Warming up the body properly makes your client’s favorite activities safer and easier by getting the muscles ready. Warm up also increases blood flow and gets muscles activated for the more challenging task ahead.

Many of your clients will be hitting the trail without you this spring, summer, and fall – but you can be there as the voice reminding them of this important component of exercise. Skipping the warm-up for exercise is like missing breakfast or not having gas in your car before driving.

What’s easy to do is easy not to do.

Just like cutting up fresh fruit, warm-ups seem like they take a long time, but are actually a time saver in the long run. Warming up helps the body perform more efficiently on the trail, and reduces the risk of injury. Some of the best things in life, including warm-ups, are simple and underestimated.

Do This Not That

Having a sport specific warm-up designed for a given activity is ideal, but not necessary. Using jumping jacks or jogging is a common mistake made when warming up. These are good secondary warm-up exercises but can be too abrupt without primary warm-up exercises first.15321363_s

These six warm-up moves prepare the body for the trail and are in a progressive order. Have clients start with a few deep breaths and then perform each move for about 20 seconds or 10 repetitions.

  1. Ankle rolls. Make circles, point and flex or write your name. Before you put all your body weight on your feet, get them moving.
  2. Shoulder rolls. Roll them forward, backward, up and down. Move them in opposite directions of each other. Reach forward and pull back to get your shoulder blades and spine moving too.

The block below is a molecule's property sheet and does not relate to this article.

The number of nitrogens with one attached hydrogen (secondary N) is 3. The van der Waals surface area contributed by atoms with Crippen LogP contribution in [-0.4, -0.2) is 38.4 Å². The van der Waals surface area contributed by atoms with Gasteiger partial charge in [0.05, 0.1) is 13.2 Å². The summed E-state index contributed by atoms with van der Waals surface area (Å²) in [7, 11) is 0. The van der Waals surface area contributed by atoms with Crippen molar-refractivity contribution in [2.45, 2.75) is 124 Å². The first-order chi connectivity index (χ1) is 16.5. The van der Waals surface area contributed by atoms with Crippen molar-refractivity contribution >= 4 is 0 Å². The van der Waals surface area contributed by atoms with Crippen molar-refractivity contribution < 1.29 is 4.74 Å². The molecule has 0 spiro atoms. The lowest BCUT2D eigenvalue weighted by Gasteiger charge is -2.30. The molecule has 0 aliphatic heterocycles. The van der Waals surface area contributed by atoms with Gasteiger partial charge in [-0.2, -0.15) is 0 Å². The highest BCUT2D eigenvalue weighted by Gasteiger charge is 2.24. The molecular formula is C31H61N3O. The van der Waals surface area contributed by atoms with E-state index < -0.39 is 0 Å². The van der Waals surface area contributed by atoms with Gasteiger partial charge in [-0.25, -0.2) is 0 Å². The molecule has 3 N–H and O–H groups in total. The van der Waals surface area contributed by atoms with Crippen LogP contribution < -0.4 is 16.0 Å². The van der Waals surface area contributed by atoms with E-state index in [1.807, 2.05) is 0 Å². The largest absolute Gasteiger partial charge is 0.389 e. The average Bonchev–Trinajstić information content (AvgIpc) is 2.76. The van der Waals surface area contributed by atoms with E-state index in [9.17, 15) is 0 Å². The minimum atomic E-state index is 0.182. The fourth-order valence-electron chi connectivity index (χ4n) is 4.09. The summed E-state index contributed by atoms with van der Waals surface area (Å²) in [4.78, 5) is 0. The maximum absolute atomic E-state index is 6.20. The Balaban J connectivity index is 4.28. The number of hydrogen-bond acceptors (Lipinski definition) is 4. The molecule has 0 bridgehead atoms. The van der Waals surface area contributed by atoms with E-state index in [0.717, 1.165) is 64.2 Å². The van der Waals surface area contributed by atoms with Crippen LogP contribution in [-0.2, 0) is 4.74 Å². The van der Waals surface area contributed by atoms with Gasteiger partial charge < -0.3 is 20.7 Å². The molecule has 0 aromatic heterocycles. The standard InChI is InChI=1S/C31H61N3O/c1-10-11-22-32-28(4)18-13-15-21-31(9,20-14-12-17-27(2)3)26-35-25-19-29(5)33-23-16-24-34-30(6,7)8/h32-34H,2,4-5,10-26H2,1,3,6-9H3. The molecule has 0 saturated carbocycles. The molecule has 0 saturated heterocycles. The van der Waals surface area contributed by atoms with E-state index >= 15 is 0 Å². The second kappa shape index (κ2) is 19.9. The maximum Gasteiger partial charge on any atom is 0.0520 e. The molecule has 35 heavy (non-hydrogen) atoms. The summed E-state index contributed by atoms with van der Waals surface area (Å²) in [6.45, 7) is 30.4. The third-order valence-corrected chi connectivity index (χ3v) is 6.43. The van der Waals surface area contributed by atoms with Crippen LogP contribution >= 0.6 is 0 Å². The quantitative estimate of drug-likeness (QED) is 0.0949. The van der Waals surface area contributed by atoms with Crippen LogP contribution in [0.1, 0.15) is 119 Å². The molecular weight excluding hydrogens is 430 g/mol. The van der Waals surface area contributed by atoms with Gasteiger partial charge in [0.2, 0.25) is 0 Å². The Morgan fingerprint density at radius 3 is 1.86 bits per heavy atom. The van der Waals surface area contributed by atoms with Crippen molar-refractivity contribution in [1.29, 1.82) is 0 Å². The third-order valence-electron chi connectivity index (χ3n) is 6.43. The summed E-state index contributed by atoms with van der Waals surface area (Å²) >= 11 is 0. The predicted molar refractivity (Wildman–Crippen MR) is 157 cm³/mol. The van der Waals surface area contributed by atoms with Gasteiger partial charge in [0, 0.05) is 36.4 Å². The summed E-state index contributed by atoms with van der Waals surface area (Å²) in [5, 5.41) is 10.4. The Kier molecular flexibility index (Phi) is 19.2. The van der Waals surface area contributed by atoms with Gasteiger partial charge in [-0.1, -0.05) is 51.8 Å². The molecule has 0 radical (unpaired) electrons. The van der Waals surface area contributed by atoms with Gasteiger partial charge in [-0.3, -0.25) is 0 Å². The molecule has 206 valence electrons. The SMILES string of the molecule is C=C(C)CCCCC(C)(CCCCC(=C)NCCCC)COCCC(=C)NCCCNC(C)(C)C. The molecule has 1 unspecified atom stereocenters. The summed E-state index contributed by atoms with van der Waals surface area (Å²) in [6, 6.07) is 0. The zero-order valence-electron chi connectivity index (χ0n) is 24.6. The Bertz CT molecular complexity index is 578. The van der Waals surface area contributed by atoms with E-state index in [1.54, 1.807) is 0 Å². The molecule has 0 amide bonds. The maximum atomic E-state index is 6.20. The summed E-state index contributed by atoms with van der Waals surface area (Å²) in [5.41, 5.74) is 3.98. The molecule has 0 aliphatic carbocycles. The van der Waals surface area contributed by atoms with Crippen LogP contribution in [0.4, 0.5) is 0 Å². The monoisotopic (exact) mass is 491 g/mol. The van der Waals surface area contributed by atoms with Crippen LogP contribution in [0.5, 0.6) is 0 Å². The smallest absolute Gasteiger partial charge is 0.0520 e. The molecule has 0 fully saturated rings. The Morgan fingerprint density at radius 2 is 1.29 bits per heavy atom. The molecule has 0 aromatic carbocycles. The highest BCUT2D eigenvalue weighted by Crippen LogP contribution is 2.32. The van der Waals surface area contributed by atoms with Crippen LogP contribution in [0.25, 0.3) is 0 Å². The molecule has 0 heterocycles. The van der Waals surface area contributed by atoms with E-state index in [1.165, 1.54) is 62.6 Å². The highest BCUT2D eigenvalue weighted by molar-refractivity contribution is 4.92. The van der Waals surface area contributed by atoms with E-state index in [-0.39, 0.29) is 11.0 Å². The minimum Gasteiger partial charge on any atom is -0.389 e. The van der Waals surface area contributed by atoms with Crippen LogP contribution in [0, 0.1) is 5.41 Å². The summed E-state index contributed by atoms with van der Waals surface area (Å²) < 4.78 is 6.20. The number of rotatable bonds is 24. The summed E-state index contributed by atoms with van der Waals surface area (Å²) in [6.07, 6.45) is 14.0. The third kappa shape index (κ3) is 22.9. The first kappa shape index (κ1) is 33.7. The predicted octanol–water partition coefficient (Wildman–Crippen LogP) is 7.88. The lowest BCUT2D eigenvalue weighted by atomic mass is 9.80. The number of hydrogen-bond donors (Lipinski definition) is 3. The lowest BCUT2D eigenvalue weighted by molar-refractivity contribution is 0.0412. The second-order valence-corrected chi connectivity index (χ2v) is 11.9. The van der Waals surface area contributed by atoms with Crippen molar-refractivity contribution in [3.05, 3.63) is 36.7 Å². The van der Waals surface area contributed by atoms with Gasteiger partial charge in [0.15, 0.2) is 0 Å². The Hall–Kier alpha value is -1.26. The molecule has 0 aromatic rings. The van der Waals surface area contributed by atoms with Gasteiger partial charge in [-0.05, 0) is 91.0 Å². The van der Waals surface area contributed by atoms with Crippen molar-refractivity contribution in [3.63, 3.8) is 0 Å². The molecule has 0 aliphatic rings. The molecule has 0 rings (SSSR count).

3. Arm circles.  Pretend you’re swimming. Do the front crawl, back stroke, breast stroke, etc.  Roll your wrists around while you’re at it.
  4. Torso rotations. Twist your body as far to the right as you can and then go left. Do this slowly and then gradually go faster.
  5. Side lunges. Step to the side with one leg and lunge over it slowly. Align your knee over your ankle. Hold for a few seconds. Step back to the center and switch sides.
  6. Jumping jacks. Now it’s time for advanced warm up moves! Get the heart rate up, expand the lungs and your off to a fun time on the trails.

Warm-up for Cool-Down

The best part about these exercises is that they can also be used as stretches at the end of an outdoor adventure. Aside from the jumping jacks…no one wants to do those after a long trail run or ride! Have clients do the same moves again, but slower.

Many muscles are contracting and tightening to help the body get to the top of the mountain. Moving them around slowly at the end of the journey helps them relax. It’s a friendly way to let your body know that you’re finished and give the muscles a much deserved reward. It also returns the body to homeostasis.

Have clients try these moves before they hit the trail next time and they will see first hand how good it feels!

What other warm up moves do you like to teach for hiking and biking?

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Beverly Hosford

Beverly Hosford, MA teaches anatomy and body awareness using a skeleton named Andy, balloons, play-doh, ribbons, guided visualizations, and corrective exercises. She is an instructor, author, and a business coach for fitness professionals. Learn how to help your clients sleep better with in Bev’s NFPT Sleep Coach Program and dive deeper into anatomy in her NFPT Fundamentals of Anatomy Course.